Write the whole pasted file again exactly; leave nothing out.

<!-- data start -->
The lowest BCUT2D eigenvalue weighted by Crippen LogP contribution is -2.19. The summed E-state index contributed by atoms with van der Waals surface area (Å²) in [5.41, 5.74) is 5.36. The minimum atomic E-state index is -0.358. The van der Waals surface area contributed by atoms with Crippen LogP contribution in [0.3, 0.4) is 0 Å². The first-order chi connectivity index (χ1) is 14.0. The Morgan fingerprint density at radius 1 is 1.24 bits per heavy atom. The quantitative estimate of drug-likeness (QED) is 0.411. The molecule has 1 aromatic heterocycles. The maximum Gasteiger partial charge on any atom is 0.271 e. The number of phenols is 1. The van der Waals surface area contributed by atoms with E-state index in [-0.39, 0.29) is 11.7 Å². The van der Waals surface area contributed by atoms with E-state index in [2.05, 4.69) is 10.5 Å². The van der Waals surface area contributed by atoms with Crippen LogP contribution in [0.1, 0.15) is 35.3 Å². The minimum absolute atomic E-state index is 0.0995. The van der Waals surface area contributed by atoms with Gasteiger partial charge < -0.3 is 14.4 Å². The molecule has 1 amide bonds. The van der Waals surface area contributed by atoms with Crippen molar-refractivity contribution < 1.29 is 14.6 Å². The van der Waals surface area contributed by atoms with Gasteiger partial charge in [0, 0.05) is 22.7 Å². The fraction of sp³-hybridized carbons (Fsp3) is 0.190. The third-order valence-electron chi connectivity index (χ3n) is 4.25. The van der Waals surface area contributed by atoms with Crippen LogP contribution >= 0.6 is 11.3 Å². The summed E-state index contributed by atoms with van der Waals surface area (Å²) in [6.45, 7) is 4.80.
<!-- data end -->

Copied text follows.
The lowest BCUT2D eigenvalue weighted by Crippen LogP contribution is -2.19. The summed E-state index contributed by atoms with van der Waals surface area (Å²) in [5.41, 5.74) is 5.36. The minimum atomic E-state index is -0.358. The van der Waals surface area contributed by atoms with Crippen LogP contribution in [0.3, 0.4) is 0 Å². The first-order chi connectivity index (χ1) is 14.0. The Morgan fingerprint density at radius 1 is 1.24 bits per heavy atom. The quantitative estimate of drug-likeness (QED) is 0.411. The molecule has 1 aromatic heterocycles. The maximum Gasteiger partial charge on any atom is 0.271 e. The number of phenols is 1. The van der Waals surface area contributed by atoms with E-state index in [-0.39, 0.29) is 11.7 Å². The van der Waals surface area contributed by atoms with E-state index in [2.05, 4.69) is 10.5 Å². The van der Waals surface area contributed by atoms with Crippen LogP contribution in [0.1, 0.15) is 35.3 Å². The minimum absolute atomic E-state index is 0.0995. The van der Waals surface area contributed by atoms with Gasteiger partial charge < -0.3 is 14.4 Å². The molecule has 1 amide bonds. The van der Waals surface area contributed by atoms with Crippen molar-refractivity contribution < 1.29 is 14.6 Å². The van der Waals surface area contributed by atoms with Gasteiger partial charge in [0, 0.05) is 22.7 Å². The fraction of sp³-hybridized carbons (Fsp3) is 0.190. The third-order valence-electron chi connectivity index (χ3n) is 4.25. The van der Waals surface area contributed by atoms with Crippen LogP contribution >= 0.6 is 11.3 Å². The summed E-state index contributed by atoms with van der Waals surface area (Å²) in [6.45, 7) is 4.80.